14 years later, Borat’s comedy cuts a lot deeper. In 2006’s Borat: Cultural Learnings of America for Make Benefit Glorious Nation of Kazakhstan, Sacha Baron Cohen mostly targeted American niceness. There were exceptions of course – the rodeo man longing for a death penalty for gays, the frat boys pining for the good old days of slavery – but Cohen seemed more interested in exposing American passivity and willingness to accede to awful, offensive statements.
Well, to borrow from Malcolm X, the chickens have come home to roost. Decades of implicit racism in Republican (and to a lesser degree, Democratic) policies have led to a white supremacist POTUS. Conservative Christians sacrificing integrity for the sake of blastocysts have resulted in cruelly farcical Senate hearings for Supreme Court nominees. And with the slow death of American critical thinking, the majority of Republicans cite Fox News as their most trusted news source and accept some or all QAnon batsh*ttery as fact.
With knives drawn, Cohen wades into this mess. His targets are no longer subtle, a snooty dinner club on Secession Drive or a Confederacy-loving antique store. This time, any Republicans, whether a tiny women’s gathering or Trump’s right-hand men, are fair game for his stunts.
In going from Dubya’s “War of Terror” to our present-day Orange Menace, the complicity of Borat’s everyday targets is more active and pernicious. A hardware salesman helps Borat choose the best cage for his daughter. A baker doesn’t blink at inscribing hate speech on a cake. A gathering of mask-shunning gun nuts joyously sings a chorus of chopping up journalists and scientists “like the Saudis do.”
By now, anyone following a mainstream news source knows that Cohen disrupted Mike Pence’s speech at the Conservative Political Action Conference and has Rudy Giuliani on camera pulling a Harvey Weinstein at worst, a Louis C.K. at best. But just as nasty as the jizz about to spurt from Giuliani’s pants are the lies emerging from his mouth beforehand, claiming COVID-19 was manufactured in a Chinese lab and that Trump has saved at least a million lives with his brisk response to the virus. Similarly, Pence’s February boasts of Trump’s fabulous success in stopping COVID spread have not aged well.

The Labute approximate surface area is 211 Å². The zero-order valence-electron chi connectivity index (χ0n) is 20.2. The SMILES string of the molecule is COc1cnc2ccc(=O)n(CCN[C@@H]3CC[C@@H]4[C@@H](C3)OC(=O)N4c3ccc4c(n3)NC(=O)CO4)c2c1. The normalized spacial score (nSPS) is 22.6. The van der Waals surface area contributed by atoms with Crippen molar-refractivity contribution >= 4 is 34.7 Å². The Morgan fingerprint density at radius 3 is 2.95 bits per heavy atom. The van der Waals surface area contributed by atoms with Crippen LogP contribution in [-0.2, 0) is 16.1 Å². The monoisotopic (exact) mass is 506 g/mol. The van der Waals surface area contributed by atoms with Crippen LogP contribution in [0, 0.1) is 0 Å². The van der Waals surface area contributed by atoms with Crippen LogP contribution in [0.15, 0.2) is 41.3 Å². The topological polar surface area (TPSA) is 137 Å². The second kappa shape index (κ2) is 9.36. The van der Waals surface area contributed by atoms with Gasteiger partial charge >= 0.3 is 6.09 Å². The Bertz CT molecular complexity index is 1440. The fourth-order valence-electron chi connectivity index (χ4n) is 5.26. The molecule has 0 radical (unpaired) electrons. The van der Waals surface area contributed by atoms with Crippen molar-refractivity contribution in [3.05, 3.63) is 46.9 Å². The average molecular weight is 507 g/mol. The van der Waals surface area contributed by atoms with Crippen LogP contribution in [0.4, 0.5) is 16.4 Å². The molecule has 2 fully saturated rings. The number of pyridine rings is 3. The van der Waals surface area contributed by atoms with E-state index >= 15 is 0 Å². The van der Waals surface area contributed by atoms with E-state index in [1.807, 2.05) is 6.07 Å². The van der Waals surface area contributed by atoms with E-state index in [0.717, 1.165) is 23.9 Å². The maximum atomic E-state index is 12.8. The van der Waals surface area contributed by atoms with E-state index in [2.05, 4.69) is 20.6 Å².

The plotline for the Subsequent Moviefilm involves Borat’s return to America, to rehabilitate his reputation in Kazakhstan by offering his 15-year-old daughter Tutar as a bride to Mike Pence. Truth be told, the chemistry between Borat and Tutar (played by Bulgarian actress Maria Bakalova) feels forced and lacks the charm of the previous film’s rapport between Borat and his cranky producer Azamat.
Cohen has said in interviews that he hopes his latest film will spur American women to cast their votes against Trump. To this end, his Subsequent Moviefilm does have a through-line of the myriad ways in which mainstream US culture denigrates women. However, these segments are less effective than Cohen’s critiques of the Republican Party and conspiracy gullibility.
I would gladly spend an afternoon arguing that the first Borat movie is the greatest comedy of the 21st Century. Even after its shock value wears off, its start-to-finish hilarity holds up with multiple viewings. The Subsequent Moviefilm by comparison drags in its final third, until revivifying for its shocking climax and clever denouement.
But with a perfectly timed pre-election release, this is guerrilla comedy of the utmost bravery. (Endurance, too: for one sequence, Cohen stayed in character for five days; for another, he hid in a bathroom stall in a fat suit for five hours, waiting for the optimal time to emerge.) And as a skewering of the bottomless depravity of American conservatism, Borat Subsequent Moviefilm succeeds utterly.
(Borat Subsequent Moviefilm is now streaming on Amazon.)
(Image credit for star rating: Yasir72.multan CC BY-SA 3.0 )